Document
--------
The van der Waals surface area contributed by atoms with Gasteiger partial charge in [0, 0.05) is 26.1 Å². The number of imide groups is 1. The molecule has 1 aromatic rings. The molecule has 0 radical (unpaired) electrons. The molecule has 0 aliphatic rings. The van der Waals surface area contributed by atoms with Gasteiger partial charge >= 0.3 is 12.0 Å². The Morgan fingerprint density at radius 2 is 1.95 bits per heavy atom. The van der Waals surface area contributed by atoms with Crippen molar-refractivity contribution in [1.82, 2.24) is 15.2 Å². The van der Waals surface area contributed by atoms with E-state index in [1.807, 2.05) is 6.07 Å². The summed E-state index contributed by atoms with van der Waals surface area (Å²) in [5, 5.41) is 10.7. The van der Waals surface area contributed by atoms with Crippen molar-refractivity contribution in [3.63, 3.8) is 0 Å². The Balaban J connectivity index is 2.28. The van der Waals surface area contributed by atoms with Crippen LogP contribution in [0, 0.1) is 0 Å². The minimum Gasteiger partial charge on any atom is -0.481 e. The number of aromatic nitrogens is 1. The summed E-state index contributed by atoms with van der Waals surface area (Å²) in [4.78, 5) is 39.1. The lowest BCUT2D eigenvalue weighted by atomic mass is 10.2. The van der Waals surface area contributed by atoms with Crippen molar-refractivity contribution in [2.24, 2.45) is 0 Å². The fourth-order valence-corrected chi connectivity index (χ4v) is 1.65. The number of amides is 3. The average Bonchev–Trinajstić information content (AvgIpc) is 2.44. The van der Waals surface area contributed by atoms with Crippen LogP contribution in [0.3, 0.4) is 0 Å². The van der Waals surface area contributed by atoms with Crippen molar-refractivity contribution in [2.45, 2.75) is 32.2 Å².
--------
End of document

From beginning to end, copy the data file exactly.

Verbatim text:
The van der Waals surface area contributed by atoms with Gasteiger partial charge in [0, 0.05) is 26.1 Å². The number of imide groups is 1. The molecule has 1 aromatic rings. The molecule has 0 radical (unpaired) electrons. The molecule has 0 aliphatic rings. The van der Waals surface area contributed by atoms with Gasteiger partial charge >= 0.3 is 12.0 Å². The Morgan fingerprint density at radius 2 is 1.95 bits per heavy atom. The van der Waals surface area contributed by atoms with Crippen molar-refractivity contribution in [1.82, 2.24) is 15.2 Å². The van der Waals surface area contributed by atoms with E-state index in [1.807, 2.05) is 6.07 Å². The summed E-state index contributed by atoms with van der Waals surface area (Å²) in [5, 5.41) is 10.7. The van der Waals surface area contributed by atoms with Crippen molar-refractivity contribution in [3.63, 3.8) is 0 Å². The Balaban J connectivity index is 2.28. The van der Waals surface area contributed by atoms with Crippen LogP contribution in [0, 0.1) is 0 Å². The minimum Gasteiger partial charge on any atom is -0.481 e. The number of aromatic nitrogens is 1. The summed E-state index contributed by atoms with van der Waals surface area (Å²) in [4.78, 5) is 39.1. The lowest BCUT2D eigenvalue weighted by atomic mass is 10.2. The van der Waals surface area contributed by atoms with Crippen molar-refractivity contribution in [2.24, 2.45) is 0 Å². The fourth-order valence-corrected chi connectivity index (χ4v) is 1.65. The number of amides is 3. The average Bonchev–Trinajstić information content (AvgIpc) is 2.44. The van der Waals surface area contributed by atoms with Crippen LogP contribution in [0.3, 0.4) is 0 Å². The van der Waals surface area contributed by atoms with Crippen molar-refractivity contribution in [2.45, 2.75) is 32.2 Å².